Online Ambition

Online AmbitionOnline Ambition is a great project run by Edinburgh Napier University, brought to my attention by the comment that Ella Taylor-Smith left on another post.

The aim of the project is to bring together young people, their parents and advisors to discuss using the web to enhance careers, rather than hinder them!

This will involve a range of different issues, such as digital CVs, using social media for profile and reputation building, and managing online profiles to ensure potential employers don’t get the wrong idea about you.

I can personally vouch for the effectiveness of using online networks to develop a career. If it weren’t for this blog, I’d still be stuck doing an administrative job in a council somewhere.

The first event is on April 11th in Edinburgh, with Ella and her colleagues, as well as Tim Davies. Here’s the flyer (PDF warning).

It will be great to see how the event goes, and this is something I can see being very successful across the UK.

Scheming Virtuously: A Handbook for Public Servants

I love stuff like this.

Nick CNick Charney works in government in Canada, and is also a prolific and excellent blogger. He’s also pretty active on GovLoop, which is where I first came across him I think. Anyway, follow his stuff.

Nick has just published an ebook called Scheming Virtuously: A Handbook for Public Servants which is great reading.

It’s “a tactical guide for any public servant looking to make an impact. It offers practical advice on how to be innovative in the public service while managing your relationships and reputation.” Awesome!

I have embedded the document below, or for those whose employers don’t trust them, here’s the direct PDF download.

I mentioned to Nick that the style reminded me a little of Colin McKay’s wonderful (even after 3 years!) Secret Guide to Social Media in Large Organizations – and it turns out that document helped inspire Nick to write his guide. Good stuff.

Careers 2.0

Two strangely related things happened last week. The second one was Dominic Campbell‘s post, “Exciting times” in which he describes the progress he has made over the last few years, and how odd – and amazing – the whole thing is.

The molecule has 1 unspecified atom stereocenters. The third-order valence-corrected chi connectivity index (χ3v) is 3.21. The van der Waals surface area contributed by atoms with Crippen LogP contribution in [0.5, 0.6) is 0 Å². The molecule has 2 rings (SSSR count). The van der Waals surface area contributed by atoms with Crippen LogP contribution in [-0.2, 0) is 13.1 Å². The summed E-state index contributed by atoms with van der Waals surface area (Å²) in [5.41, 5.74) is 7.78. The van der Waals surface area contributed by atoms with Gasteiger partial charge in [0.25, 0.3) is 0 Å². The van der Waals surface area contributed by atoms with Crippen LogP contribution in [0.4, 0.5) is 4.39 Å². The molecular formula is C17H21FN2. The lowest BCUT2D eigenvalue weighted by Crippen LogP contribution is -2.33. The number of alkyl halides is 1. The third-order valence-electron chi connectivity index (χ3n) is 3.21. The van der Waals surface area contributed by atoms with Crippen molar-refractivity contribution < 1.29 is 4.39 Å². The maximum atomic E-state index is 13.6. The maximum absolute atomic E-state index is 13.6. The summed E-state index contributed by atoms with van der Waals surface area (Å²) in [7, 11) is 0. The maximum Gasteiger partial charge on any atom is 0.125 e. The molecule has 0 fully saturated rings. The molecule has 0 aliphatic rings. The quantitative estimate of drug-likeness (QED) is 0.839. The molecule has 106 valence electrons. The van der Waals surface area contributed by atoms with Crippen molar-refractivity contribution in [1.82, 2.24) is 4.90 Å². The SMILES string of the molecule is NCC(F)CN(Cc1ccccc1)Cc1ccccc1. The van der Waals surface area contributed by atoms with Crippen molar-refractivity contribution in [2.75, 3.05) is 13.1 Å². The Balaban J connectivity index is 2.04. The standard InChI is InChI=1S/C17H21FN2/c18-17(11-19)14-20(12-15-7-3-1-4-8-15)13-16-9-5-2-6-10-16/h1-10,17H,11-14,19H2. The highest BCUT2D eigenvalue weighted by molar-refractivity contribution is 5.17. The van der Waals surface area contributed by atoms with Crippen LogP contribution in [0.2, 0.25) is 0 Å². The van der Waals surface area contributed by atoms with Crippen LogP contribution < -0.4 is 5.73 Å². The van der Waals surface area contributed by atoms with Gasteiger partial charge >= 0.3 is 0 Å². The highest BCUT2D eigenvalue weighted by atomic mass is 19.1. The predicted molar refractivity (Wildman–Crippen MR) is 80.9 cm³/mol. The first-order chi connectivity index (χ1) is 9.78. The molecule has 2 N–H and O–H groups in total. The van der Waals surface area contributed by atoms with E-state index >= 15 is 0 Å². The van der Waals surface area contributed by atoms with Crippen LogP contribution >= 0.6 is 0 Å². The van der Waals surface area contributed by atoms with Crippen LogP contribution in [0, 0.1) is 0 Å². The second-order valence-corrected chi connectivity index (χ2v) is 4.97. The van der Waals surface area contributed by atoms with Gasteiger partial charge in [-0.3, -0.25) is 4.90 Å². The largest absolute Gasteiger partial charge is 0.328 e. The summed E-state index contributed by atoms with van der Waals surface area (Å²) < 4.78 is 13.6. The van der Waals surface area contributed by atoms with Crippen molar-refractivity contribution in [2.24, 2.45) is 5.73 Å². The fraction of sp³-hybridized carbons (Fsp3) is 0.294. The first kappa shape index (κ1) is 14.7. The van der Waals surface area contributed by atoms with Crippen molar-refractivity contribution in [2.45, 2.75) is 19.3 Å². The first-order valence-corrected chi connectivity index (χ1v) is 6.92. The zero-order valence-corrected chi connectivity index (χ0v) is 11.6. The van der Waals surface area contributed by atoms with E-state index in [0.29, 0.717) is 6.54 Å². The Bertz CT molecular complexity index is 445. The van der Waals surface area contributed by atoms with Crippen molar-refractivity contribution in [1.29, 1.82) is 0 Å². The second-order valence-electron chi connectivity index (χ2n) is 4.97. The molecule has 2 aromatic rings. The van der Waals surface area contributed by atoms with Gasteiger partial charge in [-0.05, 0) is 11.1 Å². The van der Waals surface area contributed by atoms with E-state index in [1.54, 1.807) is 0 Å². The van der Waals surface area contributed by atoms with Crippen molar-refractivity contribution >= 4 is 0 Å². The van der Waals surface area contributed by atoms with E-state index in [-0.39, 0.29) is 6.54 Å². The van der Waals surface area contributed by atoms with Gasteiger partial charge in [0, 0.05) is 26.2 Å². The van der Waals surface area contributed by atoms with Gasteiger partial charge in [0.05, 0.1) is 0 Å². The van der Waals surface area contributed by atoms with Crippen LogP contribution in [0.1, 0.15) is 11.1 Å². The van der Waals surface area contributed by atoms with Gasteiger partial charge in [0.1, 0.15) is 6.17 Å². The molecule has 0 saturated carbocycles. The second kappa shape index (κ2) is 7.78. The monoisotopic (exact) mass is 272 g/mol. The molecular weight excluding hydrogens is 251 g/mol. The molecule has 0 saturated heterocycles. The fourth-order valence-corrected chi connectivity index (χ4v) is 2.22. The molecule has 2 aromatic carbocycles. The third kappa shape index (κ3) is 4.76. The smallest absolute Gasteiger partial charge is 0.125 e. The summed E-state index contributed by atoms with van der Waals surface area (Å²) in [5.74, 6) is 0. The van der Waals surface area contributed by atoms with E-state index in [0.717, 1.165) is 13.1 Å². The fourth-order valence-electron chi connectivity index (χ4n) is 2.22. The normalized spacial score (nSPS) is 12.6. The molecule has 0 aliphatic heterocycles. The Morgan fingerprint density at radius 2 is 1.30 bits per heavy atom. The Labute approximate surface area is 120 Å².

Suddenly I am attending Chief Executive only gigs to talk about how technology and the web can help local government both understand and deliver on the needs of the people it is there to support. Suddently I am invited to sit on the Practitioners Advisory Board of INLOGOV to help support their research and thinking around the future shape of local government (in the building next door to my old school in a weird twist of fate!). Suddenly we have the opportunity to put on CityCamp London (thanks to our amazing supporters) to bring together some amazing brains to consider the future of London and what role technology can play in reshaping both society and state in making it an ever better world class city to live and work in.

Dominic has done – and is doing – some amazing things. He’s built himself a huge reputation, not just here in the UK but also in the States, for innovative thinking about public services and where technology fits in.

I could never claim to have the same influence or impact that Dom has. But our careers over the last few years have some parallels – we both built reputations using online tools and by being committed to sharing what we know, as both a means to help practitioners get things done, and as a means of building business relationships.

This leads in nicely to the first thing I wanted to mention, which was at the beginning of last week, when Luke Harvey at the DWP invited me to talk to a bunch of technology in business fast streamers about my career, and some of my views on technology in government.

It must have been a weird careers talk. The profound oddness, just as Dominic describes in his post, of being pretty much nobody, but by writing a blog and slavishly updating Twitter, building a reputation and a career where people respect and act upon what you say. Sometimes they even give you money!

Here’s the slides from my talk. They are the usual mixture of well-worn jokes and ephemera. My honest advice for anyone working in and around government who wants to give their career a kick start would be to start blogging and to get networking on Twitter. Be helpful. Give stuff away. Always be positive. Make things happen. You never know where you’ll end up.

Come work at Learning Pool!

I’ve had a great time since joining the team at Learning Pool. It’s a forward thinking company with lots of ideas, jokes and abuse bouncing around the whole time.

If you’re looking for a new job, why not consider taking a look at some of our current vacancies? They are all based in Derry, in Northern Ireland – the UK’s capital of culture in 2013!

All the links above are to PDFs with the details. If you fancy applying, bear in mind Mary’s helpful hints for people going for jobs at LP.

My main one piece of advice: it helps to love what you do when you work here.